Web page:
Inspiration is for Amateurs


Chuck Close from Wisdom said:

The advice I like to give young artists, or really anybody who’ll listen to me, is not to wait around for inspiration. Inspiration is for amateurs; the rest of us just show up and get to work. If you wait around for the clouds to part and a bolt of lightning to strike you in the brain, you are not going to make an awful lot of work. All the best ideas come out of the process; they come out of the work itself. Things occur to you. If you’re sitting around trying to dream up a great art idea, you can sit there a long time before anything happens. But if you just get to work, something will occur to you and something else will occur to you and something else that you reject will push you in another direction. Inspiration is absolutely unnecessary and somehow deceptive. You feel like you need this great idea before you can get down to work, and I find that’s almost never the case.

I would say this also applies to design? There are similarities between the creative processes of artists and designers. And as I’ve said before A Busy Designer is Never Stuck. So start your designing now!
Quote from Wisdom via: 9-bits.

11 Comments
  • Gustavo Miranda

    November 1, 2010 at 8:01 pm Reply

    Well… he’s not wrong at all, but his point explain why there are so many bad products today coming form companies which have made very good in the past…

  • Fabian

    November 11, 2010 at 6:46 pm Reply

    I can only agree with his statement. One can’t create everything in his head, ideas need to be executed, then revised and improved and executed again. It’s more of a process then a one time action.

  • Michael Kerschbaumer

    November 12, 2010 at 1:52 pm Reply

    I agree with what is said, although I find little pretentious statements like “inspiration is for amateurs” lame. Sure you can engross yourself in your work and variants and different solutions will expose themselves through inquiry alone, but it can become a habitual crutch to “redesign the wheel, by analyzing other wheels.” Real innovation often comes when seemingly unrelated objects or actions from other walks of life inspire a new way of looking at and designing the next wheel.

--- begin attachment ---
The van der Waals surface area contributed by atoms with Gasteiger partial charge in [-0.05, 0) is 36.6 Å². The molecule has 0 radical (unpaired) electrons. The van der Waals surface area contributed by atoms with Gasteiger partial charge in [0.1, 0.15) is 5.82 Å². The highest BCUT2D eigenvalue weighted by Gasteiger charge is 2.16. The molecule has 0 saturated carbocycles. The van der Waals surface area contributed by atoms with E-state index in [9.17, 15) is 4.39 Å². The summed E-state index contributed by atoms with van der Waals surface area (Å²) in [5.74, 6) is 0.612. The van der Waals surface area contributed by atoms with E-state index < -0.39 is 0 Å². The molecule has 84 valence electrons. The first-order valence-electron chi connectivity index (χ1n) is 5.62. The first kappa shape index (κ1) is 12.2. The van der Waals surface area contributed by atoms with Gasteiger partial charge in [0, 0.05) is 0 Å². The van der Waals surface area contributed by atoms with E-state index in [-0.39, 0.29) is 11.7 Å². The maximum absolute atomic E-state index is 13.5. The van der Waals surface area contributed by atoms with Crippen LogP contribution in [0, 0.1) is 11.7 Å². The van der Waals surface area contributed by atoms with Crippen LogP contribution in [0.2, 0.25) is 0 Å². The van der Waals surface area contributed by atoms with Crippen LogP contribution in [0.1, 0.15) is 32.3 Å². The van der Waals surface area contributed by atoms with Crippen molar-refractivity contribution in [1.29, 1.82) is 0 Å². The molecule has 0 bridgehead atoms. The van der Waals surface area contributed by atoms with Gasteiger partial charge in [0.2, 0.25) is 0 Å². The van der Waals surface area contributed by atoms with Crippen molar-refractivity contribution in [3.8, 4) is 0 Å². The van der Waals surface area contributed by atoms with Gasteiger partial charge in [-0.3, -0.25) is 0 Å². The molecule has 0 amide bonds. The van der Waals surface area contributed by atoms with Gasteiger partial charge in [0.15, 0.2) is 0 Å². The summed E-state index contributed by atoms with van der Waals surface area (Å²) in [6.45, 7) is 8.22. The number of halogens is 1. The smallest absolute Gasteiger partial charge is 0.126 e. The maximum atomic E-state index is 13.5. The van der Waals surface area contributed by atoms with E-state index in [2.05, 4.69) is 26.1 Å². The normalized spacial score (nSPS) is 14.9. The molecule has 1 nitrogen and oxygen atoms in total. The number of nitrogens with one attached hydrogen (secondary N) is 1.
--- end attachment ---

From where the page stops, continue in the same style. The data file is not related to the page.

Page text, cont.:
If you’re not following me… it’s quite often the difference between designers who are thinkers and great designers/artists who are feelers and seers; they are more likely to find the solutions on the way to work; not while their heads are buried in it.
    If inspiration is for amateurs, then thinking is for fools. Regardless, use all the tools to get the job done and don’t wait on anything.

  • […] the longer quote at designsojourn. add a […]

  • Words of Wisdom « A Patchwork Life

    November 16, 2010 at 9:54 pm Reply

    […] Inspiration is for Amateurs (designsojourn.com) […]

  • Design Translator

    November 18, 2010 at 2:22 pm Reply

    @Michael: Thanks for taking the time to comment. Correct me if I am wrong, but I think you missed the spirit of the quote entirely! What Chuck is saying is actually: “Waiting for Inspiration is for Amateurs”.
    I fully agree with what you say, but designers whom are thinkers will eventually need to do what they think either in the form of a sketch, model etc. Plus it helps in the iterative process. By all means think, but this quote is more about a call to action rather than waiting.
    @Fabian and @Gustavo: Thanks for your comments.

  • […] is for amateurs; the rest of us just show up and get to work,” a quote from Chuck Close. I kinda love quotes that are obnoxious, true and worth unraveling. What he’s talking […]

  • Bits of Wisdom | The Information Workshop

    December 28, 2011 at 10:21 pm Reply

    […] Amateurs look for inspiration. The rest of us just show up and get to work. Artist Chuck Close. […]

  • Pete H

    March 11, 2013 at 8:21 pm Reply

    I just heard this quote while watching an episode of Art Race, and just had to do a search on it. It really challenged me in my own thoughts and work. I’ve had many ideas come and go because I was too “busy” to stop and either capture the idea in a sketch or try it in my workshop as soon as possible. Getting on to the doing is a key path to retaining and exposing new ideas.

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